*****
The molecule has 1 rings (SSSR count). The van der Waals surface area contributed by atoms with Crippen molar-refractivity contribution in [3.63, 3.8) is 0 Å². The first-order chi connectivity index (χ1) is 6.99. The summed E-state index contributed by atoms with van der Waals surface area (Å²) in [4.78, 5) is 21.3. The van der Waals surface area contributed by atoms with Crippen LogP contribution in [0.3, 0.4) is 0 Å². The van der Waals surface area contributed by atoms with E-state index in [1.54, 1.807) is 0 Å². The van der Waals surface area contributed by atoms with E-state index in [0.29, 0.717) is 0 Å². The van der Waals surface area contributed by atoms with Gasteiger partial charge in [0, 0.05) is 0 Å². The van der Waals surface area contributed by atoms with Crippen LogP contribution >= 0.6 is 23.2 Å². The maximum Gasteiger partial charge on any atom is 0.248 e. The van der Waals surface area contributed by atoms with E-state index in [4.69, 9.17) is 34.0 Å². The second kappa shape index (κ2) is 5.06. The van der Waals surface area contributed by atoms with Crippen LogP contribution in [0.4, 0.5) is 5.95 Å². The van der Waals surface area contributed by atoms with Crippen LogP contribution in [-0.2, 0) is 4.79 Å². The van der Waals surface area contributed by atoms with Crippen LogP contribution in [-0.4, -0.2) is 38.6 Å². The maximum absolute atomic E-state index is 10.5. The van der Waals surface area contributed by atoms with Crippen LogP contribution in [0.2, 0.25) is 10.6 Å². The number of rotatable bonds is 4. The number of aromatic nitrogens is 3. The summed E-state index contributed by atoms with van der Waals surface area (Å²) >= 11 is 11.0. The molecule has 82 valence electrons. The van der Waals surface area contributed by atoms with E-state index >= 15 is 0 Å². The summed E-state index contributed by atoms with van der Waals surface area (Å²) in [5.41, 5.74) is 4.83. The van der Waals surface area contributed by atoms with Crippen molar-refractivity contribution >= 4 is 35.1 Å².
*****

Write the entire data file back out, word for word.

The molecule has 1 rings (SSSR count). The van der Waals surface area contributed by atoms with Crippen molar-refractivity contribution in [3.63, 3.8) is 0 Å². The first-order chi connectivity index (χ1) is 6.99. The summed E-state index contributed by atoms with van der Waals surface area (Å²) in [4.78, 5) is 21.3. The van der Waals surface area contributed by atoms with Crippen LogP contribution in [0.3, 0.4) is 0 Å². The van der Waals surface area contributed by atoms with E-state index in [1.54, 1.807) is 0 Å². The van der Waals surface area contributed by atoms with E-state index in [0.29, 0.717) is 0 Å². The van der Waals surface area contributed by atoms with Gasteiger partial charge in [0, 0.05) is 0 Å². The van der Waals surface area contributed by atoms with Crippen LogP contribution >= 0.6 is 23.2 Å². The maximum Gasteiger partial charge on any atom is 0.248 e. The van der Waals surface area contributed by atoms with E-state index in [4.69, 9.17) is 34.0 Å². The second kappa shape index (κ2) is 5.06. The van der Waals surface area contributed by atoms with Crippen LogP contribution in [0.4, 0.5) is 5.95 Å². The van der Waals surface area contributed by atoms with Crippen LogP contribution in [-0.2, 0) is 4.79 Å². The van der Waals surface area contributed by atoms with Crippen LogP contribution in [-0.4, -0.2) is 38.6 Å². The maximum absolute atomic E-state index is 10.5. The van der Waals surface area contributed by atoms with Crippen LogP contribution in [0.2, 0.25) is 10.6 Å². The number of rotatable bonds is 4. The number of aromatic nitrogens is 3. The summed E-state index contributed by atoms with van der Waals surface area (Å²) >= 11 is 11.0. The molecule has 82 valence electrons. The van der Waals surface area contributed by atoms with E-state index >= 15 is 0 Å². The summed E-state index contributed by atoms with van der Waals surface area (Å²) in [5.41, 5.74) is 4.83. The van der Waals surface area contributed by atoms with Crippen molar-refractivity contribution >= 4 is 35.1 Å².